The U.S. Department of State’s Investment Climate Statements provide information on the business climates of more than 170 economies and are prepared by economic officers stationed in embassies and posts around the world. They analyze a variety of economies that are or could be markets for U.S. businesses. The Investment Climate Statements are also references for working with partner governments to create enabling business environments that are not only economically sound, but address issues of labor, human rights, responsible business conduct, and steps taken to combat corruption. The reports cover topics including Openness to Investment, Legal and Regulatory Systems, Protection of Real and Intellectual Property Rights, Financial Sector, State-Owned Enterprises, Responsible Business Conduct, and Corruption.
Several factors make Slovenia an attractive location for foreign direct investment (FDI): modern infrastructure with access to important EU transportation corridors, a major port on the Adriatic Sea with access to the Mediterranean, a highly educated and professional workforce, proximity to Central European and Balkan markets, and membership in the Schengen Area, EU, and Eurozone. With a small domestic market of just over two million people, Slovenia’s economy is heavily dependent on foreign trade and susceptible to international price and currency fluctuations as well as economic conditions among its major trading partners.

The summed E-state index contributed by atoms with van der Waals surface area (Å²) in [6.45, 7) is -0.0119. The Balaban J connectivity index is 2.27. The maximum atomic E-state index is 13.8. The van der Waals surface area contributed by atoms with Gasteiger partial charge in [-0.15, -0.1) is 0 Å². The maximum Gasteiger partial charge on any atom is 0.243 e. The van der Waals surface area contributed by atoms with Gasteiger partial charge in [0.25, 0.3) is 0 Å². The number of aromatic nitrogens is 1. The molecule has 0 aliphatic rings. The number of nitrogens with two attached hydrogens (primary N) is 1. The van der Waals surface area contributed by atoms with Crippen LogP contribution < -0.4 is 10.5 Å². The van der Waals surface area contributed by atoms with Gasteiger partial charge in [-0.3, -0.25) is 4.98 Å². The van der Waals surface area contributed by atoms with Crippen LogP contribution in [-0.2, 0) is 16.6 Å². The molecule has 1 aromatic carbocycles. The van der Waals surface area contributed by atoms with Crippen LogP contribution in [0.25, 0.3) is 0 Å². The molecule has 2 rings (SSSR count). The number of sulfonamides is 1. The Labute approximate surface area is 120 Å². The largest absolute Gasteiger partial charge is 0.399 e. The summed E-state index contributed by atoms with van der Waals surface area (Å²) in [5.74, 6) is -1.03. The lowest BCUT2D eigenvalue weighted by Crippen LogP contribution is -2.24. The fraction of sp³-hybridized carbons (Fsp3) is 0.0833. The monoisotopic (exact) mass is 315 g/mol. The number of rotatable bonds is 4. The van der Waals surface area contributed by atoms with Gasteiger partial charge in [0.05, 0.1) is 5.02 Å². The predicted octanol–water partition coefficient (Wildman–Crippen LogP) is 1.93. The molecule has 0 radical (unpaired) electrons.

In recent years, Slovenia’s economic growth rate has outpaced those of most other EU member states, and the country has enjoyed rising incomes, growing domestic consumption, falling unemployment, low inflation, and burgeoning consumer confidence. However, in 2020, GDP contracted by 4.2 percent to EUR 46.9 billion due to the COVID-19 pandemic. The pandemic impacted certain industries, including retail and hospitality sectors, more severely than others. Overall, the economy faired relatively well, with a series of government COVID-19 stimulus measures – worth approximately EUR 2.5 billion (USD 2.9 billion) – mainly focused on preserving jobs. Slovenia’s economy rebounded in 2021 with GDP growth of 8.1 percent, exceeding the eurozone average. However, Slovenia is expecting more modest GDP growth in 2022 and 2023, with the Bank of Slovenia estimating growth of 4.0 percent and 3.3 percent, respectively. The central bank warned that the country was experiencing supply chain issues as well as labor shortages and expressed concern about rising inflation and energy prices. Russia’s invasion of Ukraine is expected to exacerbate inflationary pressures, making a slowdown more likely.